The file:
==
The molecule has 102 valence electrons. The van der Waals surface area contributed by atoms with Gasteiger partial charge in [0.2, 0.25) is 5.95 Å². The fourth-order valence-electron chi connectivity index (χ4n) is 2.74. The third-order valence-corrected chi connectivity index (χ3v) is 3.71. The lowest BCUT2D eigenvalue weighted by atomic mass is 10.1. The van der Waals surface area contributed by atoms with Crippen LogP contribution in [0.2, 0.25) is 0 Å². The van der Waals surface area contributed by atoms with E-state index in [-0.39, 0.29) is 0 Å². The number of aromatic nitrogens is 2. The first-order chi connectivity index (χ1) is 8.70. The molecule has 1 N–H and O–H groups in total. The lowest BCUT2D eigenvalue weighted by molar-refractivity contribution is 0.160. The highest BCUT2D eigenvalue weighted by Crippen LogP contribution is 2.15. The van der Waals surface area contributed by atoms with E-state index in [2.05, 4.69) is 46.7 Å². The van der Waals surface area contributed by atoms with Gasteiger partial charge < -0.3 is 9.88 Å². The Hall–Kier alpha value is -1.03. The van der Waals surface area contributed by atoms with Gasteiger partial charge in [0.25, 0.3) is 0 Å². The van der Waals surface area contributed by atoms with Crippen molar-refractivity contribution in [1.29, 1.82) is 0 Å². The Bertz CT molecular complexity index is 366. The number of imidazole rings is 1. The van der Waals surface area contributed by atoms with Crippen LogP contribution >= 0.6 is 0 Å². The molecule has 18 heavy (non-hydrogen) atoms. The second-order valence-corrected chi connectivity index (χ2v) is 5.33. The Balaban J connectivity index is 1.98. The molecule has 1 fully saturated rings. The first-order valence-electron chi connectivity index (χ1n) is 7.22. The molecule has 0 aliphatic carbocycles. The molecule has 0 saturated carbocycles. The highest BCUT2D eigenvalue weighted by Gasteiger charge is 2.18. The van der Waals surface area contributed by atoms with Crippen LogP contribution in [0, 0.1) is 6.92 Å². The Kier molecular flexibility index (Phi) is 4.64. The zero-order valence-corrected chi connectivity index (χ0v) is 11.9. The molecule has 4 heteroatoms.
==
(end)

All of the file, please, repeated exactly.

The molecule has 102 valence electrons. The van der Waals surface area contributed by atoms with Gasteiger partial charge in [0.2, 0.25) is 5.95 Å². The fourth-order valence-electron chi connectivity index (χ4n) is 2.74. The third-order valence-corrected chi connectivity index (χ3v) is 3.71. The lowest BCUT2D eigenvalue weighted by atomic mass is 10.1. The van der Waals surface area contributed by atoms with Crippen LogP contribution in [0.2, 0.25) is 0 Å². The van der Waals surface area contributed by atoms with E-state index in [-0.39, 0.29) is 0 Å². The number of aromatic nitrogens is 2. The first-order chi connectivity index (χ1) is 8.70. The molecule has 1 N–H and O–H groups in total. The lowest BCUT2D eigenvalue weighted by molar-refractivity contribution is 0.160. The highest BCUT2D eigenvalue weighted by Crippen LogP contribution is 2.15. The van der Waals surface area contributed by atoms with E-state index in [2.05, 4.69) is 46.7 Å². The van der Waals surface area contributed by atoms with Gasteiger partial charge < -0.3 is 9.88 Å². The Hall–Kier alpha value is -1.03. The van der Waals surface area contributed by atoms with Gasteiger partial charge in [0.25, 0.3) is 0 Å². The van der Waals surface area contributed by atoms with Crippen molar-refractivity contribution in [1.29, 1.82) is 0 Å². The Bertz CT molecular complexity index is 366. The number of imidazole rings is 1. The van der Waals surface area contributed by atoms with Crippen LogP contribution >= 0.6 is 0 Å². The molecule has 18 heavy (non-hydrogen) atoms. The second-order valence-corrected chi connectivity index (χ2v) is 5.33. The Balaban J connectivity index is 1.98. The molecule has 1 fully saturated rings. The first-order valence-electron chi connectivity index (χ1n) is 7.22. The molecule has 0 aliphatic carbocycles. The molecule has 0 saturated carbocycles. The highest BCUT2D eigenvalue weighted by Gasteiger charge is 2.18. The van der Waals surface area contributed by atoms with Crippen LogP contribution in [0, 0.1) is 6.92 Å². The Kier molecular flexibility index (Phi) is 4.64. The zero-order valence-corrected chi connectivity index (χ0v) is 11.9. The molecule has 4 heteroatoms.